I’ve plunged off my beaten path into the beating heart of Laos, the capital city Vientiane. For all her dust, roaring motorbikes and lumbering lorries, and tall ugly concrete edifices, I’ve discovered I like Vientiane. Her chaos is manageable, her dust easily shaken off, and her brutal mid-day sun sufficiently escaped by hunkering down in a cafe.
Laos produces excellent, rich, smooth coffee beans. Marry this with the influence of the French, and you find a city with cafes lined up on every street, from air-conditioned American-style joints popular with the office crowds to expansive shady verandas that tuck back from the traffic exhaust for genteel conversation. I’m sipping my way through the city, from café to café, until I locate my own Vientiane hangout.
Laos doesn’t feel much different from Thailand on the surface. The streets feel the same, the businesses hang the same large advertising banners over their open-air fronts, and the food carts ply the streets with fresh juices and grilled meats. The best meals are the noodle and pho restaurants that are no more than rickety tables and a steaming food cart out front. People chatter full speed in the same musical lilt, a language cousin to Thai.
Beneath the surface, some differences emerge, as I slowly observe the people and culture around me. The first thing I did upon arrival was buy the local English-language newspaper and read it cover to cover. Laos is a Communist country, although not to the same hardline extent as North Korea. It appears to follow the model of China, opened up to consumerism, foreign investment, and social media, but with state-owned industries and party-approved newspapers. The first few pages of the paper focused on government community initiatives to improve local health and life, business investment (mostly from Japan and China), and efforts to increase use of the local libraries. World news focused on the ASEAN region – I learned more about Asian on-goings in one hour than in one year of reading US newspapers – with one single article about the USA, the resigning of Flynn. The turmoil of home and Europe seem worlds away.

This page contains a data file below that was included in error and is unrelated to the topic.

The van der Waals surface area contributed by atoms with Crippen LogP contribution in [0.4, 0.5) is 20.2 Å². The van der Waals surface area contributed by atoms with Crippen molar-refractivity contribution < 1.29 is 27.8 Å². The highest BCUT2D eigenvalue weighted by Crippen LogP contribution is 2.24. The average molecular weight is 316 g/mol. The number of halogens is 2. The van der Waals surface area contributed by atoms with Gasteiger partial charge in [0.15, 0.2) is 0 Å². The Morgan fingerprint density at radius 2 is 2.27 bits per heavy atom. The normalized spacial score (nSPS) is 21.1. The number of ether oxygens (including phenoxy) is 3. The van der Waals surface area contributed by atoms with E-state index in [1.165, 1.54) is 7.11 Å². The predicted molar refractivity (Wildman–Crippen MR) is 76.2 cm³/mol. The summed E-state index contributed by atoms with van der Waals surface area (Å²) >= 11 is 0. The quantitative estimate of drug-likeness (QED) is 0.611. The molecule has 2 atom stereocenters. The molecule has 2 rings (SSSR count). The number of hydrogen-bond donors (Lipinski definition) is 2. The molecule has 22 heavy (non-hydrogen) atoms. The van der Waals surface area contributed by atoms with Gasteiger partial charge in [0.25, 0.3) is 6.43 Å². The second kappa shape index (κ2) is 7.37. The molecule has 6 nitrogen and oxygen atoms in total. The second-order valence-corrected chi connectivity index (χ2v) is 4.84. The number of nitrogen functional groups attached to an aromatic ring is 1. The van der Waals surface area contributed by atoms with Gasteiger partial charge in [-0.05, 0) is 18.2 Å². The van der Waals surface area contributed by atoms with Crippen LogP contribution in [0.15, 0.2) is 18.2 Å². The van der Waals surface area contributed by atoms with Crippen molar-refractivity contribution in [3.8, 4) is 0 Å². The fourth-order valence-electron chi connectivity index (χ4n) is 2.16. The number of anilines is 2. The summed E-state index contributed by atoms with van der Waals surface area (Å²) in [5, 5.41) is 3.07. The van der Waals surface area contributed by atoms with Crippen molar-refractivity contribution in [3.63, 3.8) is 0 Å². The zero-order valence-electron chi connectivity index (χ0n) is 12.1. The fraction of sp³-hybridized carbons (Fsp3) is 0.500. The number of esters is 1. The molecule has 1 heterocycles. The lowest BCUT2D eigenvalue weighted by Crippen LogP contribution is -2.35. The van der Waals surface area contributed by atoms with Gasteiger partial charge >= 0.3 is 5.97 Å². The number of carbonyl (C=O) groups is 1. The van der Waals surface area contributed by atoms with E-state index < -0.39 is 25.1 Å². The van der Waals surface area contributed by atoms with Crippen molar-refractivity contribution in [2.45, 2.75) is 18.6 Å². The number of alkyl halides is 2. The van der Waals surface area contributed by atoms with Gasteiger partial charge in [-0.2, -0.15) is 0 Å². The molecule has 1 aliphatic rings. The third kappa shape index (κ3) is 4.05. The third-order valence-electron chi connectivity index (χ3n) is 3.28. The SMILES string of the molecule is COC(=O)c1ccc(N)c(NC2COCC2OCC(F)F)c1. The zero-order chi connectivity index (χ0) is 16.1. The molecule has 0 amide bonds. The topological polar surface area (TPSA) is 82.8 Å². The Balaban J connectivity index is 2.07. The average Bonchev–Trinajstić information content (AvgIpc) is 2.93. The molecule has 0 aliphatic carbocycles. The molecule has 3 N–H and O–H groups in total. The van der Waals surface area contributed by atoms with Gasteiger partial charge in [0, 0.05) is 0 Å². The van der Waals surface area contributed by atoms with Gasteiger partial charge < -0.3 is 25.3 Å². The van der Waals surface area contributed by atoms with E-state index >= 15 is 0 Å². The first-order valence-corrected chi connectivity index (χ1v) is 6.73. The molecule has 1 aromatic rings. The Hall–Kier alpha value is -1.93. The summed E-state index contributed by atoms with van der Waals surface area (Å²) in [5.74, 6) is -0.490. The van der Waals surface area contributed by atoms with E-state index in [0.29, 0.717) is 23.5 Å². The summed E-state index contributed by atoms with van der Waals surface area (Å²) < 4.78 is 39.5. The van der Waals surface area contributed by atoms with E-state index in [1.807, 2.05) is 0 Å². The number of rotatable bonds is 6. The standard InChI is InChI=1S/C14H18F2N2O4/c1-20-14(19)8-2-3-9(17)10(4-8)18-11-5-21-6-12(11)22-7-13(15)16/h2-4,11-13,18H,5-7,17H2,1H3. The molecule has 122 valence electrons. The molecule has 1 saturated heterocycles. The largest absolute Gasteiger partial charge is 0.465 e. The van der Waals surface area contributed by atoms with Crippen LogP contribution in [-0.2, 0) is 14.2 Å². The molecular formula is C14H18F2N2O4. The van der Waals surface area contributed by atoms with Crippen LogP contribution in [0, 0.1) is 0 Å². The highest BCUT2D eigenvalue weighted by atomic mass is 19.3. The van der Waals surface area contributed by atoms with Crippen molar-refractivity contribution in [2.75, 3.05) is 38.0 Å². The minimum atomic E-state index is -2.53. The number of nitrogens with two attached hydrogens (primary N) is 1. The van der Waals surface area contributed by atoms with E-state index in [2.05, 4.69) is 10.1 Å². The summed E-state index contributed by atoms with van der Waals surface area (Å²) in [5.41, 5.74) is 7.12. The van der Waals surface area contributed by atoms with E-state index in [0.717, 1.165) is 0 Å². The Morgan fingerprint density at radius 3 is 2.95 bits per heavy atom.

Plenty of consumerism lines the streets – cell phones, fancy hotels for foreign tourists, clothing boutiques, and night markets piled with Nike, Adidas, and Lee jeans. Young women wear the latest fashions, yet the traditional skirts still dominate everyday business wear. They are elegant silk and cotton patterns, the sleek silhouettes of pencil skirts joined with high heels, only these are skirts you step into, wrap around your waist, and clasp tight. I bought one of my own – ringed at the bottom with an intricate hand-stitched design in bright jewel colors.
In the evenings, everyone congregates along the river to watch the sunset, a blazing deep red orb that looms over the sandy river bend as teenagers in school uniforms drink cold blended beverages and couples share bowls of noodles. Behind us, people jumped to choreographed calisthenics enmasse as tinny pop music blared from a speaker. A second calisthenics group set up further down, the jarring music choices clashing and mingling until I was driven into the night seeking relief.
Early morning I duck into Buddhist temples – central Vientiane is filled with temples – and observe the rituals around me. As long as you are quiet, respectful, and not pointing a camera everywhere, you can enjoy the serenity of the temples and witness the rituals these spaces serve as a stage for. I sat inside Wat Simoung as the sun lightened the sky, ensconced in incense, listening to a monk intone blessings on two women as saffron yellow candles danced and flickered shadows on the soot-stained frescoes.